One of the biggest issues within the trucking industry Is that many carriers, especially smaller, independent companies, ignore or manipulate the hours-of-service regulations that the federal government has mandated to mitigate the problem of driver fatigue.
Hours-of-service refers to the number of consecutive hours that a commercial truck driver can operate a vehicle without taking a break.
It has been a political hot potato for several years, pitting safety regulators against truck industry lobbyists who are well funded and use money to sway members of Congress.
The Federal Motor Carrier Safety Administration (FMCSA) requires that the driver of any commercial vehicle that meets certain conditions, adhere to the hours-of-service regulations that limits the number of hours a driver can operate a vehicle.
In order to try and cut down on driver fatigue, the Electronic Code of Federal Regulations states that truck drivers are not allowed to work more than 60 hours in 7 consecutive days or 70 hours in 8 consecutive days.
But the trucking industry, led by the American Truckers Association (ATA), the most powerful member organization of trucking companies, successfully lobbied Congress to table the proposal, citing a likely increase in traffic congestion that would also likely lead to more – not less – accidents.
The FMCSA promised to revisit the issue at a later time, but the ATA has vowed that it would force the agency to conduct years of study about the effectiveness of any new proposal that would amend the existing hours-of-service regulations.
Truck drivers may only drive a maximum of 11 hours after 10 consecutive hours off duty, and must have at least one 30-minute break if they are driving 8 consecutive hours or more.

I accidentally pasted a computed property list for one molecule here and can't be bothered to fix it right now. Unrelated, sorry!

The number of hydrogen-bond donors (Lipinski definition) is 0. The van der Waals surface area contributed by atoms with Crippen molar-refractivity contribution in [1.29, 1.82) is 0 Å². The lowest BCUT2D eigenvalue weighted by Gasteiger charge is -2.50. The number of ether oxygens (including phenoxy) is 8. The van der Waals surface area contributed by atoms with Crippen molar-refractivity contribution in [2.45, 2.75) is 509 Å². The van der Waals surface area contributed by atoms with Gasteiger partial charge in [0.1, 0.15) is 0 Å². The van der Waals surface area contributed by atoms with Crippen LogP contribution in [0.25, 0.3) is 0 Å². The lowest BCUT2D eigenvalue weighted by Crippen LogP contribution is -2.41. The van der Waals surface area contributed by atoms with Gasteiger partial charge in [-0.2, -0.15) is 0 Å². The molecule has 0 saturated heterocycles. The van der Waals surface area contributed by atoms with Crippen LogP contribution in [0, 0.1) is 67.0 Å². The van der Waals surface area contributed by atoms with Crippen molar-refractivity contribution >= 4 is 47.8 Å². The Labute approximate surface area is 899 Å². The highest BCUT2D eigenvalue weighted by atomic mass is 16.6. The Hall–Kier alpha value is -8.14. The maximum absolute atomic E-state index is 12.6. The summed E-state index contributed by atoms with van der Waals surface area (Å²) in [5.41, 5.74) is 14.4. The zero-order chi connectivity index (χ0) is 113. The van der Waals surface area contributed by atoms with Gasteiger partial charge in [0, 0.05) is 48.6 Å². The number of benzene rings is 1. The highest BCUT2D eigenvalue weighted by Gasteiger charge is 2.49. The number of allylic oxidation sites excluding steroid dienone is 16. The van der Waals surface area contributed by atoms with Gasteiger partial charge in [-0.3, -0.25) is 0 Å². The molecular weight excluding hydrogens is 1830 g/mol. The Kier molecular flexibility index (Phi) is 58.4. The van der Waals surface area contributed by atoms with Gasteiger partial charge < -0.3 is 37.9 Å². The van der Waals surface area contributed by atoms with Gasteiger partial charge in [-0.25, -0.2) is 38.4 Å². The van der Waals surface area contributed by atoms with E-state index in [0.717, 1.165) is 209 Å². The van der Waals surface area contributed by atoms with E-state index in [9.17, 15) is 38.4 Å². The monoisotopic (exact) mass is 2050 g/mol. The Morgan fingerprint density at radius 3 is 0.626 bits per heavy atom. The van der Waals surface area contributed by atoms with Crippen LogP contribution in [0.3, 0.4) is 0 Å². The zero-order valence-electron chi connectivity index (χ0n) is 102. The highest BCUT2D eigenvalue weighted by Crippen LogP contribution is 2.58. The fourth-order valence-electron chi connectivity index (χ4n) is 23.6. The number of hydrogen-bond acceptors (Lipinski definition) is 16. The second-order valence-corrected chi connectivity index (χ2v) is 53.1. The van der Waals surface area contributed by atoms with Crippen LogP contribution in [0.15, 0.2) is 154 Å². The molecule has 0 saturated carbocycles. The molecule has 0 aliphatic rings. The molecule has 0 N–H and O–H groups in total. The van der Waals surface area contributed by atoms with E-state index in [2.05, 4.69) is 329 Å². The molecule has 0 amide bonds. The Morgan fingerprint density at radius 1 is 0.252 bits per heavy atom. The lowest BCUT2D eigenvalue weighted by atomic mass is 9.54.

These regulations apply to the drivers of commercial vehicles that:
- Weigh more than 10,001 pounds
- Are designed to transport 16 or more passengers not for compensation
- Are designed to transport 9 or more passengers for compensation
- Are transporting hazardous materials in a quantity requiring placards
“Hours-of-service rules aren’t arbitrary,” Witherite added. “They were established based on studies that determined the level of focus and attention that is lost after a certain number of hours spent driving. But when the FMCSA tried to amend these regulations, and lower the maximum hours commercial drivers could spend operating their vehicles in a week, the trucking lobby flexed their muscles and forced the FMCSA to suspend that amendment. They claimed that the new proposal would generate an increase in traffic, but the truth is that many of the larger carriers knew that they would lose money if the government curbed the number of hours their drivers could spend on the road.”
And what makes commercial truck driver fatigue such a danger to other motorists is the fact that tired drivers often fail to obey the rules of the road, speed in an unsafe manner, improperly brake or decelerate, fail to account for blind spots, and exhibit careless or reckless driving.
With the addition of driver fatigue, these are six of the 10 most common causes of commercial truck accidents that were previously listed.
That’s a scary thing to ponder, the fact that driver fatigue can have so many unintended, but often fatal consequences when a truck accident occurs.
Even more troubling is what Witherite points out about the costs of these accidents beyond just the accident site.
“You’re talking about injured employees, inventory loss or damage, production delays in shipping because a truck is out of operation,” Witherite stated. “There’s also an increase in liability and insurance costs for all drivers because of massive payouts, and a lowering of public confidence in these major truck carriers.”